The beginning of the 20th Century marked the progressive era in American politics. Many social shifts in population and advancements in industry required a pragmatic approach to balancing the polar interests coming from American cities.
At this time, effective adoption resources did not even exist. A certain societal stigma existed towards the adoption of parent-less or abandoned children, as it was something that simply did not occur.
Horrible conditions in orphanages coinciding with other societal changes began to illuminate the necessity to undertake great changes in adoption resources. Although few books on adoption exist from this time period, individuals like Jane Addams began bringing much needed attention to similar problems that existed in the early 20th Century.
Certain underlying prejudices prevented the widespread reform of adoption practices at this time and improvements in orphanages was a meager start.
One of the largest impediments to adoption reform taking place on a grand scale was eugenics and similarly race-based sciences that attempted to classify a person’s capability and worth through means of racial profiling. The fact that children in orphanages were unwanted seemingly fit with Darwinian theories of survival of the fittest, and thus, their predicament was preordained.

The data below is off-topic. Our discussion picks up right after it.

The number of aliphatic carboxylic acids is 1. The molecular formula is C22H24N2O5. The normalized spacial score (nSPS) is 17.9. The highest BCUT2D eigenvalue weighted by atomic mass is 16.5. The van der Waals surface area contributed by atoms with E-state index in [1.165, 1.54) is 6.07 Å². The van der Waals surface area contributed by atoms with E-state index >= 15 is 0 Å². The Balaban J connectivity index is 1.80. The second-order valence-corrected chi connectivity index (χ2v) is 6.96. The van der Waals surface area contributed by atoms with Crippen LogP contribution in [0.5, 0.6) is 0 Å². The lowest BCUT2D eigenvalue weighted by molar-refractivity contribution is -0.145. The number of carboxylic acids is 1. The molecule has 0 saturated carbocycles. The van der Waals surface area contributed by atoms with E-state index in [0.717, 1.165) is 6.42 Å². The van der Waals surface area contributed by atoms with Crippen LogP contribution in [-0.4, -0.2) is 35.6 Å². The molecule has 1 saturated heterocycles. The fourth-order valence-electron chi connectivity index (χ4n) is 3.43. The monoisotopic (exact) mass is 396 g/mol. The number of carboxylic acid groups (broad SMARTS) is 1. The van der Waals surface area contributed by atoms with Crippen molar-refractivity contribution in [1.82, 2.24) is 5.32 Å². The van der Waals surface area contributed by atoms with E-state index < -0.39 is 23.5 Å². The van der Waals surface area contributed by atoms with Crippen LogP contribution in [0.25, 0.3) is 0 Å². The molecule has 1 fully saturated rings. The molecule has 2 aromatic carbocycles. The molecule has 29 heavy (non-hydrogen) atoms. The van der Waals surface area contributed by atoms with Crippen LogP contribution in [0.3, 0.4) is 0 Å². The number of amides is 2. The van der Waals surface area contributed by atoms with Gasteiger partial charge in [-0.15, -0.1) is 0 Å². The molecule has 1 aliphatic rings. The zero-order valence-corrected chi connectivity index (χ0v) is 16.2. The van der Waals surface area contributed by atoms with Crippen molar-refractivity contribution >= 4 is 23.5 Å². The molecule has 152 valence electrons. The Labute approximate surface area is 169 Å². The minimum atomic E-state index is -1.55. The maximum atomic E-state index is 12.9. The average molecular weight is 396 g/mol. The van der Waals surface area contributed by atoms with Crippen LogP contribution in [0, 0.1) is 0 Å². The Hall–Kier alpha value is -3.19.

Adoption resources began to undergo true growth with individuals writing books on adoption, such as The Adopted Break Silence. Adopted herself, Patton brought light to the trends of similar children feeling scorned by society and the nation began to finally question adoption resources on a larger scale.
Adoption resources are still under-funded and ignored but changes have occurred on an enormous scale. The nation as a whole needed to strip their preconceived notions of adoption and truly attempt to reintroduce adopted individuals into society. During the mid-20th Century, books on adoption began popping up helping to bring much needed attention to the issues.